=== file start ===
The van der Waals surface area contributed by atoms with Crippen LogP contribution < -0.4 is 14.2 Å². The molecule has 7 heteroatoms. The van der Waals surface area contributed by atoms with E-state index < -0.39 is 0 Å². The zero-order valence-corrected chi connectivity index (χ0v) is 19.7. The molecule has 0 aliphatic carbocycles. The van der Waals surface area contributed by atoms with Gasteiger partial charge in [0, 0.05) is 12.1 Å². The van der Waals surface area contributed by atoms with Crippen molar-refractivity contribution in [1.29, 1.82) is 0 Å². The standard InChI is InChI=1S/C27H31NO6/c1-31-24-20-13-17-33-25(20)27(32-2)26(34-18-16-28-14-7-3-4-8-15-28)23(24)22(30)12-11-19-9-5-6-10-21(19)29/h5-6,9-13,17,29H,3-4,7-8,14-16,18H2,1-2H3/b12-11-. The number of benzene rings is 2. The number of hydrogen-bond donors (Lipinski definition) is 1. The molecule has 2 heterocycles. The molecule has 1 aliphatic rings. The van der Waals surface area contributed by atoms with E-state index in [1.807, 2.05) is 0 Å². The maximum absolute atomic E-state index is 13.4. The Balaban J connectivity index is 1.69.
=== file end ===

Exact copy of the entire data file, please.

The van der Waals surface area contributed by atoms with Crippen LogP contribution < -0.4 is 14.2 Å². The molecule has 7 heteroatoms. The van der Waals surface area contributed by atoms with E-state index < -0.39 is 0 Å². The zero-order valence-corrected chi connectivity index (χ0v) is 19.7. The molecule has 0 aliphatic carbocycles. The van der Waals surface area contributed by atoms with Gasteiger partial charge in [0, 0.05) is 12.1 Å². The van der Waals surface area contributed by atoms with Crippen molar-refractivity contribution in [1.29, 1.82) is 0 Å². The standard InChI is InChI=1S/C27H31NO6/c1-31-24-20-13-17-33-25(20)27(32-2)26(34-18-16-28-14-7-3-4-8-15-28)23(24)22(30)12-11-19-9-5-6-10-21(19)29/h5-6,9-13,17,29H,3-4,7-8,14-16,18H2,1-2H3/b12-11-. The number of benzene rings is 2. The number of hydrogen-bond donors (Lipinski definition) is 1. The molecule has 2 heterocycles. The molecule has 1 aliphatic rings. The van der Waals surface area contributed by atoms with E-state index in [1.807, 2.05) is 0 Å². The maximum absolute atomic E-state index is 13.4. The Balaban J connectivity index is 1.69.